The exhibition Ape Rules, O.K.! is dominated by a number of monumental monkeys’ heads that surround and stare down the visitors from central points in the exhibition space. Although the pieces are thematically related to Carstensen’s large exhibition projects over the last several years - Becoming Animal in Den Frie Exhibition Building and The Museum for Religious Art in Lemvig, as well as Dyregørelser at Galleri Tom Christensen - the exhibition at Steinprent is also curated with some new revelations in mind. A recent report on Faroese television concluded that a mere 21% of the Faroese population believes in the Theory of Evolution, which states the common ancestry of humans and apes. A shocking 52% of the population, on the other hand, proclaimed a belief in Creationism, i.e. the belief that humans are created by God or some sort of higher power.
The exhibition contains several references to the many years’ collaboration between Claus Carstensen and the Faroese lithographic workshop, Steinprent. This is apparent in some of the collages, which consist paintings onto which lithographic fragments have been applied - Fragments of lithographic works that have been created at the workshop. Furthermore, there are three pieces that, in a manner of speaking, return to their place of origin, in that they consist of elements of the lithographic process. Namely the green rubber mats from the lithographic presses, on which one can still make out three of Carstensen’s lithographic subjects.
The collaboration between Claus Carstensen and Steinprent, which has lasted for sixteen years so far, is weighty and significant. Also in relation to Faroese art and art history. So far, it has resulted in numerous shows and approximately one hundred lithographic works, as well as several book releases. For example: Dét, hvorom man hverken kan tale ellar tie and Lille Dæmonologi with essays by Søren Ulrik Thomsen and Carstensen’s heliographic prints.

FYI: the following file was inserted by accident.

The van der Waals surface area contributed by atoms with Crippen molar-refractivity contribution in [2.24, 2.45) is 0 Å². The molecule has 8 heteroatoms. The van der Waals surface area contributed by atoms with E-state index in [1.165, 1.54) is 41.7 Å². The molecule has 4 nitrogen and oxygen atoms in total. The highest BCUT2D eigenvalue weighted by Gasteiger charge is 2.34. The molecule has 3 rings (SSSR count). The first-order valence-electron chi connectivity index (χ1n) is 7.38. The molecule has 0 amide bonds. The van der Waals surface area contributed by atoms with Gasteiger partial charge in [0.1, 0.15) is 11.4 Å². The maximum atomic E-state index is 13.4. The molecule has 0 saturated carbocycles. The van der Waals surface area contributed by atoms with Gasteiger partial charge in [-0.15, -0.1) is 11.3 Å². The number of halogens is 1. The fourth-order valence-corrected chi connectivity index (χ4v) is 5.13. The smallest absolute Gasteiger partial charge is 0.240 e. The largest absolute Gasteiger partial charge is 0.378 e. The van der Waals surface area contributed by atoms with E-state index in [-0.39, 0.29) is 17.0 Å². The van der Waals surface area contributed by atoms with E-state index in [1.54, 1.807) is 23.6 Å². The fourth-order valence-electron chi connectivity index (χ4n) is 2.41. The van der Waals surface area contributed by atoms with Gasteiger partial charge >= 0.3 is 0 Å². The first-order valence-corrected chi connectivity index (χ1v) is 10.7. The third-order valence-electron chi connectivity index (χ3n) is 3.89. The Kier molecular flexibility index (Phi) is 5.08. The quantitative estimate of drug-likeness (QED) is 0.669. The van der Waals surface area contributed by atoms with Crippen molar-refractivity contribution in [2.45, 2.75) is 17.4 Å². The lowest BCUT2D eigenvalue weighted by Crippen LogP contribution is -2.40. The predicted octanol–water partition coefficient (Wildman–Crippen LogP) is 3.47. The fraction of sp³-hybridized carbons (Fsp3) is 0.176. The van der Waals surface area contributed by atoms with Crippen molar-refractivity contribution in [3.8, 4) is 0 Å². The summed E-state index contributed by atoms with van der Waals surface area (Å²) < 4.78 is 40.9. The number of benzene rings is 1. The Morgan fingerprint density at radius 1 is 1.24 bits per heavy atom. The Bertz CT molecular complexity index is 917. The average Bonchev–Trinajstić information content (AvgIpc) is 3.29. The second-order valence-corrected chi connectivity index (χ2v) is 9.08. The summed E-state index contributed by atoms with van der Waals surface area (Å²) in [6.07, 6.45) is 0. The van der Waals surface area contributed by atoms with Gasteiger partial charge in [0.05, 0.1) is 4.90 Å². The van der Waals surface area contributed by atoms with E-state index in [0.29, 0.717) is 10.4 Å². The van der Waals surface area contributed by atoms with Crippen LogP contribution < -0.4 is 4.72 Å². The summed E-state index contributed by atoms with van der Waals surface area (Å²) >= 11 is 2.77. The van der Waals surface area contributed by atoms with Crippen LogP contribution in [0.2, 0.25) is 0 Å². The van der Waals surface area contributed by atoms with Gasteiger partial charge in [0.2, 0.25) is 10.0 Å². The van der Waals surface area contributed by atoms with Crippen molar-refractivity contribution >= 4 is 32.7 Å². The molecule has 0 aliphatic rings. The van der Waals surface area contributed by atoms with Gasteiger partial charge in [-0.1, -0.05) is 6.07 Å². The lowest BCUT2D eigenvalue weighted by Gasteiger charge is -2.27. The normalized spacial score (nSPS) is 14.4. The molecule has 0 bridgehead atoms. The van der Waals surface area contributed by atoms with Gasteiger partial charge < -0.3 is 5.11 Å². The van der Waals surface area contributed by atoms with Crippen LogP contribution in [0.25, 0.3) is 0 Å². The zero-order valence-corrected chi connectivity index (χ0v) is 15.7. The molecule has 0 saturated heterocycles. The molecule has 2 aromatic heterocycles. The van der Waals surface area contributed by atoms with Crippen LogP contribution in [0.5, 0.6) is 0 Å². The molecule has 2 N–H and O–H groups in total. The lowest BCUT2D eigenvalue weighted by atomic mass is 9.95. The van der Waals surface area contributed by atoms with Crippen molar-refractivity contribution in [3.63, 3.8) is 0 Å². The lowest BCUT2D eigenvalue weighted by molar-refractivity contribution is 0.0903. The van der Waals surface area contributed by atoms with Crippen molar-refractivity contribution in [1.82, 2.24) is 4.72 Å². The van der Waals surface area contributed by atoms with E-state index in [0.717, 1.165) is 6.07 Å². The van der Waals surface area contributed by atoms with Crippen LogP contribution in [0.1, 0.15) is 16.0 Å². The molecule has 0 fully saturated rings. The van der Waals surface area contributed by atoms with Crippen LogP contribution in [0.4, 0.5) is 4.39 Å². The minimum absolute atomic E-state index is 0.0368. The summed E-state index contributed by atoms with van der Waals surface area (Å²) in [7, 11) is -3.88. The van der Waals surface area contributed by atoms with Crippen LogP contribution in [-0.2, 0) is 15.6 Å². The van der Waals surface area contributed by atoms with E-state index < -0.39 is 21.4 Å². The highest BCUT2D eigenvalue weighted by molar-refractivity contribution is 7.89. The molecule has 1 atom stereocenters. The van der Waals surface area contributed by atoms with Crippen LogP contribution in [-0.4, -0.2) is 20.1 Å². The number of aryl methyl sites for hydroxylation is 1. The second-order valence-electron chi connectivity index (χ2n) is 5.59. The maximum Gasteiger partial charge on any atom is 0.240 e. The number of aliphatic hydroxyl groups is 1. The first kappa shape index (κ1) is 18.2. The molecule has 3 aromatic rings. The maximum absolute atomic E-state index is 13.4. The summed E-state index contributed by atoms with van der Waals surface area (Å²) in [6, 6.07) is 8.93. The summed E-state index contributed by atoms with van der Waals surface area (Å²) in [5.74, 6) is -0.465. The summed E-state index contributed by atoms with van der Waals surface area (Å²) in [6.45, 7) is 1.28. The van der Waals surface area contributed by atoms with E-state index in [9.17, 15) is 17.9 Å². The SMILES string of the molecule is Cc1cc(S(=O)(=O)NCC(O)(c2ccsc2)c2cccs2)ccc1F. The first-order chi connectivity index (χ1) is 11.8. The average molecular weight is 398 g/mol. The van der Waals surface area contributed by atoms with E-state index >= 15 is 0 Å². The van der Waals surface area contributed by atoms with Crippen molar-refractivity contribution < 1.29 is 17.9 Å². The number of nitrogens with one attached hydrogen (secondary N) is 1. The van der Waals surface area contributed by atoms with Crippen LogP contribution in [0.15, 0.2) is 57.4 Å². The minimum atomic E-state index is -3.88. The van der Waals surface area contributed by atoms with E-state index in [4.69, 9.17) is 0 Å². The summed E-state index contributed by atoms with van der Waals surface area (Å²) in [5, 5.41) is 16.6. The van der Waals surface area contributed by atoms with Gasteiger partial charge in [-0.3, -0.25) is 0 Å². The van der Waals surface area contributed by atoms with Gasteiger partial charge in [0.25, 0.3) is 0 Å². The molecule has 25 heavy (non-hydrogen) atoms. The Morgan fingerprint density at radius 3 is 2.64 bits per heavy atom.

In terms of his subject matter, which frequently orbits interhuman brutalisation, Carstensen can not be despribed as someone afraid of conflict. Whether it is the genocide perpetrated by the Khmer Rouge, the nazis or so-called common human behavior. The primary subject matter has been animals the last couple of times that Carstensen has been working at Steinprent. In 2015, in collaboration with Jan Andersson, Carstensen created the monumental Lithographic piece, Hvalp (Puppy). A piece depicting an aggresive barking German Shepherd, with a snippet of text, phrased as a death threat, taken from a hate mail sent to the Danish poet Yahya Hassan. It reads (loosely translated from Danish): “Fucking dog, you slut. You are going to die, puppy. You filthy whore. I really want to kill you. Fucking cut you in to tiny little pieces, you bum. I hope I will see you some day and I promise you Hell.”
The term Becoming Animal is the starting point for Carstensen’s subject matter. It is a phrase that he describes as a two-sided anthropological plane, on which both sides are interconnected. It delineates graduations of notions, such as: culture, conscientious occurences, self-awareness and human characteristics. The idea that humans are mindful of the fact that we do not live on an open, endless terrain, but see ourselves losing territory. Whereas animals see an unenclosed, unlimited and timeless landscape, where there is no ‘before’ or ‘after’ and therefore neither any consciousness of death. From Carstensen’s perspective, there is an agressive/active and a passive model of ‘Becoming Animal’. The passive side ‘Becoming Animal’ relates to an enormous longing for eternity. The active side ‘Creating Animal’ is about turning ‘the others’ into animals, with an awareness of an hierarchical elevation in relation to those that one degrades.